Theft Charges Against Three Shelton Condo Owners Investigating Management Company Delayed Until October

The arraignment for three Shelton condo owners accused of stealing financial documents from the property manager of their complex whom they are investigating for incompetence and double billing was again delayed this week in Superior Court.

Defendant Kathy Benedetto told CtCondoNews that her case as well as those of Joseph Miller, 79, a former board member, and Joan Pagliuco, 66, a travel agent, – all of Sunwood Condominiums, had their cases delayed until Oct. 19.

Bemedetto, 56, a hospital accountant, said their lawyer has sent a $205 check to the property manager in full payment for the copies of financial documents that were copied for them.

She also said that their lawyer provided the prosecutor with all the documents they had in an attempt to show that the property manager had lied when he told police that three stole original documents.

The arrests is a culmination of a dispute that went into high gear when a worker for a construction company Property Manager Gary Knauf hired fell off a 39-foot roof last winter and was killed. No building permit was obtained for the skylight replacement project and OSHA required safety harnesses were not worn by the workers. OSHA shut the job down at least two times.

More recently, the Connecticut Post said that the construction company has a troubled history.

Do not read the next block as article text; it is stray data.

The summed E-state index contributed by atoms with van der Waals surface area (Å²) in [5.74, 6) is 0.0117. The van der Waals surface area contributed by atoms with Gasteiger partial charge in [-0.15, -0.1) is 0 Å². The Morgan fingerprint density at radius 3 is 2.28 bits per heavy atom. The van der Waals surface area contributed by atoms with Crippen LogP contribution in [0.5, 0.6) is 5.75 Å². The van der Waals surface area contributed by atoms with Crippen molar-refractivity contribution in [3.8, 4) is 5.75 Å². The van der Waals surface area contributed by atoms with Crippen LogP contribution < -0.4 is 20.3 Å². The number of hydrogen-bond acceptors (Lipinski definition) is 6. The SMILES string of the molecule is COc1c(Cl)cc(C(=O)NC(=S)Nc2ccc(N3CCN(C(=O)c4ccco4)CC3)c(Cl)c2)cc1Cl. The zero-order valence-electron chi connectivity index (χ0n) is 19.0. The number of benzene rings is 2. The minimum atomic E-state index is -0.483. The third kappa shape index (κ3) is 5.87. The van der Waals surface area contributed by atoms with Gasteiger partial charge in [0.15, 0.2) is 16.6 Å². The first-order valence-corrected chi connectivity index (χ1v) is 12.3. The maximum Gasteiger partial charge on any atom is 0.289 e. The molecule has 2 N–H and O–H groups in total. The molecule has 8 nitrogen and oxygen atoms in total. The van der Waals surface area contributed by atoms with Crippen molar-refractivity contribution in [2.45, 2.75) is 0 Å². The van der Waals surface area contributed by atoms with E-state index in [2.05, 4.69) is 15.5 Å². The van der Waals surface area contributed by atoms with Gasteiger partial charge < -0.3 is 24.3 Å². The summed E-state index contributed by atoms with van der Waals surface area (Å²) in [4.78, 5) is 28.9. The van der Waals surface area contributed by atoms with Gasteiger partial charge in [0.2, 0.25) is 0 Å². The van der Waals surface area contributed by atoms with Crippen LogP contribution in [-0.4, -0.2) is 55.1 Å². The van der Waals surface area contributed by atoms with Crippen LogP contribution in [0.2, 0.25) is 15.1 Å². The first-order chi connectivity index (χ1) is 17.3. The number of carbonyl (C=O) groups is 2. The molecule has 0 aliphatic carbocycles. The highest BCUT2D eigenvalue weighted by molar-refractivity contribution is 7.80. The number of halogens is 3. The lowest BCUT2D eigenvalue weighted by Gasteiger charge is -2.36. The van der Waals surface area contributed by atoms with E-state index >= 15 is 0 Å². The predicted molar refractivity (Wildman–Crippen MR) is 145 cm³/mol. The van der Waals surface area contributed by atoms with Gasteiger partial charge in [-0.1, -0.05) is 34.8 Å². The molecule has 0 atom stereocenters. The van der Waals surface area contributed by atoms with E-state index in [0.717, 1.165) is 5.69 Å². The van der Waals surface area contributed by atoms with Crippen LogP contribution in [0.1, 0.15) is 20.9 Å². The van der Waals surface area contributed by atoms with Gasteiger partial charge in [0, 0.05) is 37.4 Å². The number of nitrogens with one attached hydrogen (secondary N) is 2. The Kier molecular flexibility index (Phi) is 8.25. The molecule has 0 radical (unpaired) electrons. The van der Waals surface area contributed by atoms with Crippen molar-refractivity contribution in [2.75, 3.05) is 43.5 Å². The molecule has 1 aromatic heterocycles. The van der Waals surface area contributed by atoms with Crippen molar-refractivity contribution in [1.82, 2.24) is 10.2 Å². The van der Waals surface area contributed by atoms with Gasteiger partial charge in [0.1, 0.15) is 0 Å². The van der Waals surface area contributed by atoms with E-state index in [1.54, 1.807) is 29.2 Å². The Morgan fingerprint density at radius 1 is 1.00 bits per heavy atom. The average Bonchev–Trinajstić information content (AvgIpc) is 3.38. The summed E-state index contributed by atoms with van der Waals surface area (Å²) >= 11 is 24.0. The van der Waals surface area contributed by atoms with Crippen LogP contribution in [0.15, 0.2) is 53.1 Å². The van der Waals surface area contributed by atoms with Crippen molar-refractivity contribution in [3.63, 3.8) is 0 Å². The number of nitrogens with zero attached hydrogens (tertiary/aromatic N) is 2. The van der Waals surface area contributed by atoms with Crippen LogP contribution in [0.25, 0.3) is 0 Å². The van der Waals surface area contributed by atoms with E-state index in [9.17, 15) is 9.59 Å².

“The remodeling company that employed a roofer who fell 39 feet to his death at the Sunwood Condominiums in February had been cited for numerous violations by the Occupational Safety and Health Administration,” said the Post article by Anne M. Amato. “The violations were discovered during three separate inspections by OSHA at two different locations where work was being done by JC Silva Remodeling Services LLC.”

“The first inspection was done on Feb. 14, the same day Francisco Amaral, 46, fell to his death while working on a roof at 344 Jean Court, one of the units at the condominium complex. OSHA was called to the scene by Shelton police, said John Donnelly, Jr., OSHA compliance officer.

OSHA found that employees, like Amaral — who were installing skylights on a steep roof — were exposed to fall hazards of up to 40 feet and were not provided with fall protection.

Knauf and one of his assistants, last June filed larceny claims against Miller, Benedetto, 56,and Pagliuco.

Knauf said the three came to his office on June 29 after they had demanded access to hundreds of pages of financial documents.

He said “we treated them cordially…we are a full believer in transparency.”